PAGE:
Kentucky Air Guard deploys two aircraft, 70 Airmen to Persian Gulf region

Story by Maj. Dale Greer, 123rd Airlift Wing Public Affairs

120702-Z-JU667-057

A member of the 123rd Airlift Wing walks to a Kentucky Air Guard C-130 aircraft prior to takeoff for a deployment at the Kentucky Air National Guard Base in Louisville, Ky., on July 2, 2012. The 123rd Airlift Wing deployed 70 Airmen and two C-130 aircraft to the Persian Gulf region in support of operations Enduring Freedom and New Dawn. (U.S. Air Force photo by Master Sgt. Phil Speck)

KENTUCKY AIR NATIONAL GUARD BASE, LOUISVILLE, Ky. — The Kentucky Air National Guard’s 123rd Airlift Wing deployed 70 Airmen and two C-130 aircraft to the Persian Gulf region July 2, in support of operations Enduring Freedom and New Dawn.

The deploying Airmen, who include aircrew members, maintenance troops and support staff, will operate from an undisclosed air base in Southwest Asia, flying troops and cargo across the U.S. Central Command Area of Responsibility as part of the 386th Air Expeditionary Wing.

120702-Z-VT419-011

The daughter of a Kentucky Air National Guardsman shows her support July 2, 2012, as her father and 69 other Airmen from the 123rd Airlift Wing depart Louisville, Ky., for a four-month deployment to the Persian Gulf region in support of operations Enduring Freedom and New Dawn. The Kentucky Airmen will fly troops and cargo across the U.S. Central Command Area of Responsibility as part of the 386th Air Expeditionary Wing. (U.S. Air Force photo by Maj. Dale Greer)

Kentucky’s Adjutant General, Maj. Gen. Edward W. Tonini, said the deploying Airmen are among the most experienced and highly trained personnel in the U.S. military.

“I know one thing categorically about the people sitting here in this room: You are ready to do the job we’ve asked you to do,” Tonini said during a briefing held July 2 for the Airmen and their family members. “It will be a difficult job, and I want thank you for stepping up for this mission. I especially want to thank the family members for what you do, by taking on additional responsibilities at home so these Airmen can deploy. We couldn’t do this mission without your support.”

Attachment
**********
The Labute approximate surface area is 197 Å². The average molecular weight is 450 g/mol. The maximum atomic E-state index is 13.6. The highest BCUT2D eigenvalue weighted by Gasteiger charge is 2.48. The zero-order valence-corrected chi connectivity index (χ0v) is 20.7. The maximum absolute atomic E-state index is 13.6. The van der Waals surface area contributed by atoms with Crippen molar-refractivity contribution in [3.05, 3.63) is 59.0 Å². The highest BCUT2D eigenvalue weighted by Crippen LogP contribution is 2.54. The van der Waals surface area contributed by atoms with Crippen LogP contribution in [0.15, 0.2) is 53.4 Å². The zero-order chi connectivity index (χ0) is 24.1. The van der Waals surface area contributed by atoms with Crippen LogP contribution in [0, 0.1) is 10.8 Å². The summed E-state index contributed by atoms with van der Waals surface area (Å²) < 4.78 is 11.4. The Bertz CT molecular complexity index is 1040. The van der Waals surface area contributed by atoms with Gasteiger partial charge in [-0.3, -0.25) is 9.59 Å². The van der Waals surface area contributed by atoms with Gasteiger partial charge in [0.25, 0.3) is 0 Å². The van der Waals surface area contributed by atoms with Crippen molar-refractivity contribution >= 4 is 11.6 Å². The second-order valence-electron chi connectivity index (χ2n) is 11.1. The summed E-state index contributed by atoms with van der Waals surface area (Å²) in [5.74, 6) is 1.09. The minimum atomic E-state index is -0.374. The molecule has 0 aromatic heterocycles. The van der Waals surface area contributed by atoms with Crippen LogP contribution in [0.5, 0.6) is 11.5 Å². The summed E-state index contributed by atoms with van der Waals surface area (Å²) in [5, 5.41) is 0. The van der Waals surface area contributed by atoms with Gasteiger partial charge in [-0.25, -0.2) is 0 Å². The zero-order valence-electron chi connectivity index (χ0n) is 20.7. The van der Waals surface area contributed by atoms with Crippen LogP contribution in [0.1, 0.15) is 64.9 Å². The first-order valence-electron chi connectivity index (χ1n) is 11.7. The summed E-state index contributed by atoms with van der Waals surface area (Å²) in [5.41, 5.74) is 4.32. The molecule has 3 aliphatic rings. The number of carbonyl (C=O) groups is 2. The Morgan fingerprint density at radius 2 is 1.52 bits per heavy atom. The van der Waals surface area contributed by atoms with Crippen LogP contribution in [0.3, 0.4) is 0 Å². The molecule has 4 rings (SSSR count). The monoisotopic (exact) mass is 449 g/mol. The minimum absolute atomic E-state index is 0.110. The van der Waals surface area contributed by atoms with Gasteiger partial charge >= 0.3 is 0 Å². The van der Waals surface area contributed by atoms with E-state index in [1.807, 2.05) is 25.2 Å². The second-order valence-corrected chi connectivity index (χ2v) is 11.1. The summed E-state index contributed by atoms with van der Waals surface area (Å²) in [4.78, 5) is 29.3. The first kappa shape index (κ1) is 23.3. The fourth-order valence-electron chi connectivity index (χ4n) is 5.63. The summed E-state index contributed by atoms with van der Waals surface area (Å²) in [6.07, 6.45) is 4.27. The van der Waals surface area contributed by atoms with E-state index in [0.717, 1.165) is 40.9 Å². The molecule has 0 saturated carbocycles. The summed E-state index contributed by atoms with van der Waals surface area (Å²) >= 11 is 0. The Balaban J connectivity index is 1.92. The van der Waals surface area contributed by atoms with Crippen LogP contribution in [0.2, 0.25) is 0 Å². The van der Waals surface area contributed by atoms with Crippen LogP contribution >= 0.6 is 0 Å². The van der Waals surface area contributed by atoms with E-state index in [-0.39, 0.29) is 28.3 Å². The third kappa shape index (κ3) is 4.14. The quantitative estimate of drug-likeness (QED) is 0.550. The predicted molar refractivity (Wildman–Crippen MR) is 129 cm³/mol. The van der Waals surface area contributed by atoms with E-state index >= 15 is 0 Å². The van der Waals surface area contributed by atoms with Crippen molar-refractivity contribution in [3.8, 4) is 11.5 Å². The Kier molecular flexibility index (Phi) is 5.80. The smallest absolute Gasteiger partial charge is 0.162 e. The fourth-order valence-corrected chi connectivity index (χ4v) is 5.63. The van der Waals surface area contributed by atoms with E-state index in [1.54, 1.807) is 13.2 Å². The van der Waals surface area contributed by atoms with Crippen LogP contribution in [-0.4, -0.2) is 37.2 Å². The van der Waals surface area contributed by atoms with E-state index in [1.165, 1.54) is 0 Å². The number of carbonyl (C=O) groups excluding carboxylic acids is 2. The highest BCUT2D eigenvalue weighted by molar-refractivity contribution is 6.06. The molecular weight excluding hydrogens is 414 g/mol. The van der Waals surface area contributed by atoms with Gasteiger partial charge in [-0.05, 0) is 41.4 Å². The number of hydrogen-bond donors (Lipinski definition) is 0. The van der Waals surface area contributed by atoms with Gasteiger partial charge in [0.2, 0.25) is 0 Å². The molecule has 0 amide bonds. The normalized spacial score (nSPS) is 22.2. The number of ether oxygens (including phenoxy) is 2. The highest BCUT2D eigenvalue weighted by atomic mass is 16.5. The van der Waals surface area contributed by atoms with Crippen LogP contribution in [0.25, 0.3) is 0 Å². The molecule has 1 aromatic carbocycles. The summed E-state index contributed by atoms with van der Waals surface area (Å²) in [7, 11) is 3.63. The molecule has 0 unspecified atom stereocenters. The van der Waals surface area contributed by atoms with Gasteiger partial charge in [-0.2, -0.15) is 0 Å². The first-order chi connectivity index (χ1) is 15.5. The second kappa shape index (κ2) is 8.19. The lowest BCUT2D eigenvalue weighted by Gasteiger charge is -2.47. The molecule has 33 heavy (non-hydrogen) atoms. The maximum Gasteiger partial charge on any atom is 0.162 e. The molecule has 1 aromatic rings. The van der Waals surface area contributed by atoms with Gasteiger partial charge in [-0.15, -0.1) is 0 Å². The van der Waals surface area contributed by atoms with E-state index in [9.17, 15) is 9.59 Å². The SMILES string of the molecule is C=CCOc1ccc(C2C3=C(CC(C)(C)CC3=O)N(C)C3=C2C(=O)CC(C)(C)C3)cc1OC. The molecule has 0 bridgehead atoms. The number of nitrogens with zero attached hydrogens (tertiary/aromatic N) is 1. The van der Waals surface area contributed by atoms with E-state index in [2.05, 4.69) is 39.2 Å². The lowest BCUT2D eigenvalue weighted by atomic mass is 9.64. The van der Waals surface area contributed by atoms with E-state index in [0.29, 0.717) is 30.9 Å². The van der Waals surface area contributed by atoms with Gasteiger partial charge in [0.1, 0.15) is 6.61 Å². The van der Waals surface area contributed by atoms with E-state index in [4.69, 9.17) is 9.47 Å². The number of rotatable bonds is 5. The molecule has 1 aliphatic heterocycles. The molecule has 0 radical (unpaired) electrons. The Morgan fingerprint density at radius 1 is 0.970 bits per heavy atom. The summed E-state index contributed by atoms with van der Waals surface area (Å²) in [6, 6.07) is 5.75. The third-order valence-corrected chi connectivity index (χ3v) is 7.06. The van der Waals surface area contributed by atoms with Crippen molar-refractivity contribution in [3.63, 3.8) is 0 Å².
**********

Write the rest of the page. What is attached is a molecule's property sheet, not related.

To see more photos from this story, click here

About half of the Airmen will remain overseas for four months. The other half will return home in two months, after being replaced by a second rotation of about 30 Kentucky Air Guardsmen. In all, approximately 100 members of the 123rd Airlift wing are expected to participate in the deployment. They will operate in Southwest Asia with other Air Guardsmen and active-duty Air Force troops from Wyoming and Missouri.

Lt. Col. Shawn Dawley, a Kentucky Air Guard C-130 pilot wh0 will serve as commander of the deployed flying squadron, said his Airmen will play a vital role in airlift operations across Northern Africa and Southwest Asia.

“We’ll be supporting the Central Command Area of Responsibility, which goes from Egypt in the West all the way to Afghanistan in the East,” he said. “As a tactical airlift unit, our job is to support the warfighter on the ground, whether we’re doing an assault landing on an unimproved strip using night-vision goggles, flying aeromedical evacuation missions across the theater or conducting combat airdrop and resupply sorties to Soldiers in the fight.”

This mission marks the wing’s seventh major deployment to CENTCOM since 2003. Previous missions sent hundreds of Kentucky Air Guard forces to multiple locations in Afghanistan, Iraq and Saudi Arabia.

120702-Z-JU667-108

Kentucky’s adjutant general, Maj. Gen. Edward W. Tonini, and Brig. Gen. Mark Kraus, Kentucky’s assistant adjutant general for Air, shake hands with Airmen from the 123rd Airlift Wing as they board a C-130 at the Kentucky Air National Guard Base in Louisville, Ky., prior to a deployment to the Persian Gulf region on July 2, 2012. The wing deployed 70 Airmen and two C-130 aircraft in support of operations Enduring Freedom and New Dawn. (U.S. Air Force photo by Master Sgt. Phil Speck)

In 2007, for example, more than 210 wing members deployed to Afghanistan to airdrop thousands of tons of vital equipment and supplies to forward-deployed troops who were in direct contact with the enemy, navigating some of the most rugged, high-altitude terrain anywhere in the world.

Nearly 300 Kentucky Air Guardsmen returned to Afghanistan in 2009 for the same mission, transporting 20,000 troops and 6,000 tons of cargo across the theater of operations.

Most recently, about 160 Kentucky Airmen broke airlift records when they airdropped or transported an unprecedented amount of cargo and personnel in support of Operation Enduring Freedom while deployed to Bagram Airfield, Afghanistan, from October 2010 to January 2011.

Since 9/11, more than 14,000 Kentucky National Guard Soldiers and Airmen have mobilized in support of the Global War on Terror. The Kentucky National Guard currently has about 400 troops deployed worldwide.

About kentuckyguard